For years together, skiers have chased the elusive “one-ski quiver,” a ski that can rip on hard snow and perform in the powder. This is where an all-mountain ski comes in, where the best skis are versatile and provide a platform that inspires confidence in all kinds of skiing conditions. While “all-mountain” varies amongst manufacturers, it usually means skis with an underfoot between 80 and 105 mm that can both provide float in fresh snow and carve on hardpack. Essentially, an all-mountain ski needs to be adept at just about anything you’ll encounter on the slopes. These include everything from wide-ended designs for handling power and back bowls to narrow-ended ones that feature on-tail, focused groomer skis. Plus, there’s a lot of in-category variation too, such as damp, stable skis and poppy, playful ones. Since neither is better than the other, the general idea is that they should suit you.
In fact, you’re going to need all-mountain skis whether you’re going skiing in the Midwest or even the Best Ski Resorts In Vermont. While it’s a rather crowded all-mountain field, we’ve picked out the best for you, along with a handy buying guide. To that end, here are the 13 best all mountain skis to buy.
How To Choose The Best All-Mountain Skis?
Kind of terrain
One of the most important factors for choosing an all-mountain ski is considering where you’ll be skiing the most. For instance, back bowl models have a wider build for better flotation, while hardpack-focused skis have a narrower waist width with a nimble feel. Yet again, there are skis that fall somewhere in between and have a balanced design. Additionally, consider the snow conditions of where you ski the most. For instance, the Midwest and East Coast, such as Colorado and Vermont, have less powder and longer stretches of ice and firm snow. So, you need to stick to hardpack ones here. The West, on the other hand, sees a lot more snow across winter, which is the case in the Best Utah Ski Resorts. Here, you need to have more well-rounded and wider ski designs.
The waist width is easily one of the most critical factors in how an all-mountain ski performs. Basically, this is the measurement between the narrowest point of the ski to the middle. For all-mountain skis, the number ranges from 75 mm to 110 mm. Skis at the narrower end are comfier on firm snow and hardpack and are easier to handle. Additionally, you need to know that all-mountain skis have a range of waist widths for different types of skiers and terrains:
- All-Mountain Powder Skis: 100-110mm
- All-Mountain Rocky Mountains/West Coaster: 90mm to 105mm
- Heart of the All-Mountain Range: 88mm to 100mm
- All-Mountain East Coaster: 80mm to 95mm
- All-Mountain Groomer Skis: 75mm to 90mm
Ski flex and ability level
The next most important thing is carving out your ability levels, which are closely correlated with the stiffness or the flex of your all-mountain setup. Usually, beginners go for softer flex skis that are easier to control and turn. Ambitious beginners or intermediate skiers should go for ones with moderate flex that provides greater stability at energy and speed for snapping between turns. Finally, expert and advanced riders will love a sturdy and high-end design that maximizes top-end performance and power at higher speeds.
You also need to think about the ideal length of your ski. Generally, the starting point for looking up your ski length is your own height, after which you adjust that length based on your ability level. As a thumb rule, beginners go for shorter skis that are easier to manage and maneuver, while experts go for longer ones for greater speeds. What’s more, shorter skis are after turning in tight spots and nimbler, while longer ones float better on deep days.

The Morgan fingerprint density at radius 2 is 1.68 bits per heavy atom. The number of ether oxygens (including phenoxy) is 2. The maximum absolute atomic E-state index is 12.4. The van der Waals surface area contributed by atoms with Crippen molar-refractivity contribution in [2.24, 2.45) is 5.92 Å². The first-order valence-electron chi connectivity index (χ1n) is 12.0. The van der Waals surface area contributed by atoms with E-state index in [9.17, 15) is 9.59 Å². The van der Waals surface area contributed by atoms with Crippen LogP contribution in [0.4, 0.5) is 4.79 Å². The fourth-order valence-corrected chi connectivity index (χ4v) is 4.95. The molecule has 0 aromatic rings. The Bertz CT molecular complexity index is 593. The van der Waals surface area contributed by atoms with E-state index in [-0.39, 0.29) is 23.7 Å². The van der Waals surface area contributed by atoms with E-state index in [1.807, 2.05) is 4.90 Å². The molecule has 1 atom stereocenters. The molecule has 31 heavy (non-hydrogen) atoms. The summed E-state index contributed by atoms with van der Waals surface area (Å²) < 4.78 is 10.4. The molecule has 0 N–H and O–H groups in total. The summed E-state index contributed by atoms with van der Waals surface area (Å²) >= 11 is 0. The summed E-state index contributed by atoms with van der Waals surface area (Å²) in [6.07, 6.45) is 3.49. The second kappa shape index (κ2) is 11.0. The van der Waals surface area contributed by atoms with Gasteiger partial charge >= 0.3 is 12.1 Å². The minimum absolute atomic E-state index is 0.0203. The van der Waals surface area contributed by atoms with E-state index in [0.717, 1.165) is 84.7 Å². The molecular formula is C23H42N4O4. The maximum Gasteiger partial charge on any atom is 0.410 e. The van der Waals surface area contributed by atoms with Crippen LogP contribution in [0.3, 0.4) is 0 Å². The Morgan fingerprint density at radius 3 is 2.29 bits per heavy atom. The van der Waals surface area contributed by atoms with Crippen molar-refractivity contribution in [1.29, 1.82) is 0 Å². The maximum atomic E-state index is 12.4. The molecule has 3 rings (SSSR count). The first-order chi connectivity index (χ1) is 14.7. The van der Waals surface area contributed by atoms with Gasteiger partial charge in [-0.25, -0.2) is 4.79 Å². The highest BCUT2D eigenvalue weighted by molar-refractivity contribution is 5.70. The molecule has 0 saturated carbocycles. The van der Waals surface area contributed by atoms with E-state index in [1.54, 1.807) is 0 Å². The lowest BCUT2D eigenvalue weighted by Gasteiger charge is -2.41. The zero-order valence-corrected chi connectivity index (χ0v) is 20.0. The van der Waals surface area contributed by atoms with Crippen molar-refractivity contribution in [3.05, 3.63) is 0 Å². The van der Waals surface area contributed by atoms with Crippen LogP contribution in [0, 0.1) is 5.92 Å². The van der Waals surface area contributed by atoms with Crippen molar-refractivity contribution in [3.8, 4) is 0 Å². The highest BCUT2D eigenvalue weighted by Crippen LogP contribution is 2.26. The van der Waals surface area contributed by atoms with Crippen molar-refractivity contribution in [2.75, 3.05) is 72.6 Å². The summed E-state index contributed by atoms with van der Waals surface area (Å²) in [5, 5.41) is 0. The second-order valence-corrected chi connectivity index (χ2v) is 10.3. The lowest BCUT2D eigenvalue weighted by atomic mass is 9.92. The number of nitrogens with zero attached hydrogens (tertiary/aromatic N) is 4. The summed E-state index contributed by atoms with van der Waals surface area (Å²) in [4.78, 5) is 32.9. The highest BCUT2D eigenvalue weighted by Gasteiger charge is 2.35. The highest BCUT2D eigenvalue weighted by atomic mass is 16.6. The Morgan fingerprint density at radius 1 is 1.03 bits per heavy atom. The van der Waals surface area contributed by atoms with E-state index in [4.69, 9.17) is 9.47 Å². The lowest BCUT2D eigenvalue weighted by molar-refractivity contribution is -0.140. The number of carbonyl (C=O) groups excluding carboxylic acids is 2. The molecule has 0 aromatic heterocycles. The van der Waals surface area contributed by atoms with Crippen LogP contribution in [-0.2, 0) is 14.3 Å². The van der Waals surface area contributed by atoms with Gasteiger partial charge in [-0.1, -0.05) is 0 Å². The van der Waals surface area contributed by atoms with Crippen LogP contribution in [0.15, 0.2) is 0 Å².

If you’re a beginner, you might also want to check out the Best Ski Boots for Beginners.
Finally, we consider the camber/rocker profile of the ski. If you look up traditional or groomed runs skis, they have the camber, which means their underfoot arcs upwards in a half-moon shape. Plus, they only come into contact with the ground close to the ends. Rocker is the exact opposite; the underfoot is quite flat, with each end raised like a banana. For all-mountain skis, go for one that combines the two into a mixed rocker/camber profile, which makes for a versatile ski. On hardpack days, it can maintain good control and turn easily, while also offering enhanced performance and flotation off-piste.
Which is the best all mountain ski?
While it’s a close race, a standout is the Blizzard Bonafide 97 is not only easy to maneuver and turn but has lots of power thanks to its flex. Apart from sturdy hybrid metal and beech wood underfoot, the ski also has strips of lighter poplar in the tip and tail. That’s what makes it less fatiguing to manage. If that wasn’t enough, the ski is also rigid, comes in 5 length variants including a women’s variant, and has a rocker that changes with the length.
Rossignol 2021 Black OPS Smasher
The Rossignol 2021 Black OPS Smasher is the best all mountain ski overall. The truly all-mountain-ready ski might be sitting at the bottom of the formidable Black Ops lineup, but boasts the narrowest width, the softest feel, and the cheapest price tag ($300). Even then, it’s similar to the pricier models and combines decent pop and energy for connecting turns with a lightweight tail and tip. At 92 mm in width, it’s one of the most off-trail-oriented skis for beginners in the market. Besides being forgiving enough, the ski boasts unmatched off-piste abilities, which is perfect for those who plan to head right off the bat to the soft stuff. The Smasher might not be for everyone, but its unique wide width and the affordable price tag is excellent for an all-mountain ski and is enough to earn a spot on our list.
- Soft setup.